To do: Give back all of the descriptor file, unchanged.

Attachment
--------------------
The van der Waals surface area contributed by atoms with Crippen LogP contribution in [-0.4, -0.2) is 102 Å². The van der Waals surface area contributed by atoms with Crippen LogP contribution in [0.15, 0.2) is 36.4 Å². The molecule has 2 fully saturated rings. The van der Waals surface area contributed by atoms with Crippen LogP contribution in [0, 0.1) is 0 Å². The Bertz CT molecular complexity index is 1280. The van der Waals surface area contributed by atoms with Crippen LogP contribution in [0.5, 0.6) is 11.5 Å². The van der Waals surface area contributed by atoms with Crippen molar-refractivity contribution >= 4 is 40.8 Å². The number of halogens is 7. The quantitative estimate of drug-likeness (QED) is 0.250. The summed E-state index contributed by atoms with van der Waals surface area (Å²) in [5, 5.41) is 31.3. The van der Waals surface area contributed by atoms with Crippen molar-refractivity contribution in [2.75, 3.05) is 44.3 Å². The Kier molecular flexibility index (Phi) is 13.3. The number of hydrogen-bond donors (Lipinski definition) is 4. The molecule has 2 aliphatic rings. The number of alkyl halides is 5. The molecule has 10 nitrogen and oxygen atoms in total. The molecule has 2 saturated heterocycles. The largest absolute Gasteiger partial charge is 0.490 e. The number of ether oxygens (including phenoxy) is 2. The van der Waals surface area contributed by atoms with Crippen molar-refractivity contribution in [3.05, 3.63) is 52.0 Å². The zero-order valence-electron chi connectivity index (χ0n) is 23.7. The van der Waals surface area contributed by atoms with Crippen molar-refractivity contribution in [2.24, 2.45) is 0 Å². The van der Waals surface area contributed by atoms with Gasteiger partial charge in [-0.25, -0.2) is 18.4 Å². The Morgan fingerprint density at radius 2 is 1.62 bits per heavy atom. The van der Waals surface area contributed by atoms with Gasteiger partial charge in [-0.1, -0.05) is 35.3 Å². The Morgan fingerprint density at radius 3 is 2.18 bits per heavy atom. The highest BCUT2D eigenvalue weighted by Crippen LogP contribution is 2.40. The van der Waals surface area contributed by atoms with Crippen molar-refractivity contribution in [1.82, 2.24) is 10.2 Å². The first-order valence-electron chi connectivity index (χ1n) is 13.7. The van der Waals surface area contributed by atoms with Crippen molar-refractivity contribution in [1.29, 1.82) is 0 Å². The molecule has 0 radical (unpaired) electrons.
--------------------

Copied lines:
The van der Waals surface area contributed by atoms with Crippen LogP contribution in [-0.4, -0.2) is 102 Å². The van der Waals surface area contributed by atoms with Crippen LogP contribution in [0.15, 0.2) is 36.4 Å². The molecule has 2 fully saturated rings. The van der Waals surface area contributed by atoms with Crippen LogP contribution in [0, 0.1) is 0 Å². The Bertz CT molecular complexity index is 1280. The van der Waals surface area contributed by atoms with Crippen LogP contribution in [0.5, 0.6) is 11.5 Å². The van der Waals surface area contributed by atoms with Crippen molar-refractivity contribution >= 4 is 40.8 Å². The number of halogens is 7. The quantitative estimate of drug-likeness (QED) is 0.250. The summed E-state index contributed by atoms with van der Waals surface area (Å²) in [5, 5.41) is 31.3. The van der Waals surface area contributed by atoms with Crippen molar-refractivity contribution in [2.75, 3.05) is 44.3 Å². The Kier molecular flexibility index (Phi) is 13.3. The number of hydrogen-bond donors (Lipinski definition) is 4. The molecule has 2 aliphatic rings. The number of alkyl halides is 5. The molecule has 10 nitrogen and oxygen atoms in total. The molecule has 2 saturated heterocycles. The largest absolute Gasteiger partial charge is 0.490 e. The number of ether oxygens (including phenoxy) is 2. The van der Waals surface area contributed by atoms with Crippen molar-refractivity contribution in [3.05, 3.63) is 52.0 Å². The zero-order valence-electron chi connectivity index (χ0n) is 23.7. The van der Waals surface area contributed by atoms with Crippen molar-refractivity contribution in [2.24, 2.45) is 0 Å². The van der Waals surface area contributed by atoms with Gasteiger partial charge in [-0.25, -0.2) is 18.4 Å². The Morgan fingerprint density at radius 2 is 1.62 bits per heavy atom. The van der Waals surface area contributed by atoms with Gasteiger partial charge in [-0.1, -0.05) is 35.3 Å². The Morgan fingerprint density at radius 3 is 2.18 bits per heavy atom. The highest BCUT2D eigenvalue weighted by Crippen LogP contribution is 2.40. The van der Waals surface area contributed by atoms with Crippen molar-refractivity contribution in [1.82, 2.24) is 10.2 Å². The first-order valence-electron chi connectivity index (χ1n) is 13.7. The van der Waals surface area contributed by atoms with Crippen molar-refractivity contribution in [1.29, 1.82) is 0 Å². The molecule has 0 radical (unpaired) electrons.